Story of Ruth // Main Street

1
1693

Wow. The book of Judges had some really interesting characters in it. Especially one of the last ones, Samson. He just couldn’t figure out how to be a stable “image of God” bearer. It seemed like he always was in a rash state of mind—unstable is a word I would use.

Cycle-of-Sin-in-Judges

The Main Street students have heard about The Cycle of Sin over and over again. And not only was it a vicious cycle the Israelites experienced for around 400 years, it also progressed downward, meaning: more and more sinful. At the end of the book of Judges, the stories tell of an Israel (who’s supposed to look like the God of heaven and earth) that looks more like Sodom and Gomorrah (whom God destroyed in Genesis 19). Judges is a depressing book. It’s almost like the author wants the reader to be thinking:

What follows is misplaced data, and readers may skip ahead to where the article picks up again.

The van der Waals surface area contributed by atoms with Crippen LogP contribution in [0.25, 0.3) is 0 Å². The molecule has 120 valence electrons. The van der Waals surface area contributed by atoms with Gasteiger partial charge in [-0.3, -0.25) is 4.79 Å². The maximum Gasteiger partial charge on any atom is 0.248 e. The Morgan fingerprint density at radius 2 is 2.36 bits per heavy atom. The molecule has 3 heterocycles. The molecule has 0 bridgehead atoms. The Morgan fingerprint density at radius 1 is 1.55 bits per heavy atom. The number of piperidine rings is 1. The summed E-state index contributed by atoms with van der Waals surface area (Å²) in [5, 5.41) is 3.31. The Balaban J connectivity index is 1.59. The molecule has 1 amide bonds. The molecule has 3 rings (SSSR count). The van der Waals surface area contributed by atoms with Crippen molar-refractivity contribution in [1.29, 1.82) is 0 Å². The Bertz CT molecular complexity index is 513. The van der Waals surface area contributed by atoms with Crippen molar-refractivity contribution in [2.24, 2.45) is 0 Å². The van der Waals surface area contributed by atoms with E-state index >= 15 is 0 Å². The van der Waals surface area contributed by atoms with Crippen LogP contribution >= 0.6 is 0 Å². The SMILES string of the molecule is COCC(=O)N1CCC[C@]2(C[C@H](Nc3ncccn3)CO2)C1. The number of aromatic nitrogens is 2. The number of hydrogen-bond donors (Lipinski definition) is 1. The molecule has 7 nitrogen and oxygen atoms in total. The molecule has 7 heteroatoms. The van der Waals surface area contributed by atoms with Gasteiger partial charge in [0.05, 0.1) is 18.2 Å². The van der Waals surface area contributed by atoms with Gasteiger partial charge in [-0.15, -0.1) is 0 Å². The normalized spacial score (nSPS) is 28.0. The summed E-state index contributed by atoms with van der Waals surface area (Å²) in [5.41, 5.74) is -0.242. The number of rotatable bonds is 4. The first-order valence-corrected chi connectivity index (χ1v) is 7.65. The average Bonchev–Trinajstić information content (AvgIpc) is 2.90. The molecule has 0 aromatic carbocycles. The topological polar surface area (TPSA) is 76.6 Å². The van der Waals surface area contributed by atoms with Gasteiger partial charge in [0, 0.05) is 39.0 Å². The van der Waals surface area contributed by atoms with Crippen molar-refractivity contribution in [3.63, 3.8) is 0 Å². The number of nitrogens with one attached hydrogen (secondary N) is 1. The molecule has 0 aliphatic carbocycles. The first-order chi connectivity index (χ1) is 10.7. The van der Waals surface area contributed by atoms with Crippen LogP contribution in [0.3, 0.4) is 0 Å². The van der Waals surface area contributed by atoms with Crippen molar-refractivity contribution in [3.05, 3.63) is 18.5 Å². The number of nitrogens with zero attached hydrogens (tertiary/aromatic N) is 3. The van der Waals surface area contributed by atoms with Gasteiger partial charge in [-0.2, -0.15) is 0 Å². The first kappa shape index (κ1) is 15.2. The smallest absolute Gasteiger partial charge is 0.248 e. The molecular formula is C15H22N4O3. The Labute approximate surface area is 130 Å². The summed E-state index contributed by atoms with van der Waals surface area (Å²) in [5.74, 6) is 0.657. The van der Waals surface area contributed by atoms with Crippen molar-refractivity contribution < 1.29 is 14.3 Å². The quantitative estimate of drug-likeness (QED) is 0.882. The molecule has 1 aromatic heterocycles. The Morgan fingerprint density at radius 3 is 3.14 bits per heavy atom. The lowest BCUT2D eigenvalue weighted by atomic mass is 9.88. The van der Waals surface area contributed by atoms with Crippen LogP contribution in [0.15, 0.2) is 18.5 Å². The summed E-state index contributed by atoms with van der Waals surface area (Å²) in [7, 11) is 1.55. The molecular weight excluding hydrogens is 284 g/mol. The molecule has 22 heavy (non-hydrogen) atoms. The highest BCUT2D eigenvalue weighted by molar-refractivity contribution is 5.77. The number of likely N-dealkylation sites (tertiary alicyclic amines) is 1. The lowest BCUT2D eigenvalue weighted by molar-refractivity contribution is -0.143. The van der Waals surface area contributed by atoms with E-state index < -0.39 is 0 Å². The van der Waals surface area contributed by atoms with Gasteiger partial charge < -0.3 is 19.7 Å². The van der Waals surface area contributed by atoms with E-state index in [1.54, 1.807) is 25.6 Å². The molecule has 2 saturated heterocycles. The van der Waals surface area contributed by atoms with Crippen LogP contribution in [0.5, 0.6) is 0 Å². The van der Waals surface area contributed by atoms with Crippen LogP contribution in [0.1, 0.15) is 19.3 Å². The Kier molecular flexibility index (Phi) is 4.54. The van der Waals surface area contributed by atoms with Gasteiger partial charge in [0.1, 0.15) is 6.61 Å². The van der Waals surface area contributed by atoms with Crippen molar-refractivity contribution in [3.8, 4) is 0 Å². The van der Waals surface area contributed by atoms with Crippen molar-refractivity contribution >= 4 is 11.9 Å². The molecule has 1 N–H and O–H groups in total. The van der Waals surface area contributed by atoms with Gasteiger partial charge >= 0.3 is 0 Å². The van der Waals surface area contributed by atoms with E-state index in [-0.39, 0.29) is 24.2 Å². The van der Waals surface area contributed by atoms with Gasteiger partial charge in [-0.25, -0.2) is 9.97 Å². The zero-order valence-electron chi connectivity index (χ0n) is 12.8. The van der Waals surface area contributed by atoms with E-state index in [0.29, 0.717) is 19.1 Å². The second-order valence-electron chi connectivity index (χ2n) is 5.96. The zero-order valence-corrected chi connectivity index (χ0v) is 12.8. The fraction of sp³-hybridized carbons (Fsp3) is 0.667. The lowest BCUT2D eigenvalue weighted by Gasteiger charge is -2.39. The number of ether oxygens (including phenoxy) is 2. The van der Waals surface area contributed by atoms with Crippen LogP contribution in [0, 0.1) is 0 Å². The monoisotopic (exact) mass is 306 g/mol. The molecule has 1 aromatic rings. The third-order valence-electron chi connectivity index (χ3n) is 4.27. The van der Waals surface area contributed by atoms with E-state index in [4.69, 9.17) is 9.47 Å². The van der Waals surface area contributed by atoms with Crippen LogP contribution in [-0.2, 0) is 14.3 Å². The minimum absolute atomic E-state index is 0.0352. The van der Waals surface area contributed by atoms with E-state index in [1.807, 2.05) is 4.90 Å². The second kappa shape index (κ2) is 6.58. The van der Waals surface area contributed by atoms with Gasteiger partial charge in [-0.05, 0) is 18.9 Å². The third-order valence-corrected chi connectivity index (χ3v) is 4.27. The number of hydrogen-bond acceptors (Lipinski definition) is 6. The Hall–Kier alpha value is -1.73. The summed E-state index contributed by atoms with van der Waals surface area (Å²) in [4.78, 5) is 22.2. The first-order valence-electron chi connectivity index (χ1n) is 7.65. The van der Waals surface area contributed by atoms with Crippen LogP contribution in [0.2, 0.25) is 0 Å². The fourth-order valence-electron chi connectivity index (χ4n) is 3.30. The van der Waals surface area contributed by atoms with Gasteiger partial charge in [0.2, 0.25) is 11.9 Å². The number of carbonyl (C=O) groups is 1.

“Man! These guys are idiots! Don’t they get it! God wants them to look like Him. What’s their problem? Doesn’t it eventually sink in?”

In Judges, no, it does not.

Judge God - The Story of Ruth [y2_w10]

It’s not until the next book, Ruth, does a little ray of light shine in this time of “badness”. The book of Ruth opens with this line:

“In the days when the judges ruled…” (Ruth 1:1)

And then there’s this beautiful story about a man who cares for a foreigner and redeems her (kinsman-redeemer) and does the right thing in God’s eyes, instead of the wrong thing in God’s eyes. This story shows that God is working out his purpose for Israel even when Israel is doing (overall) some really bad things. God is working in subtle and small ways.

Hmmm… maybe that is how the kingdom of Jesus works: small and subtle ways.

source Vimeo

Comments are closed.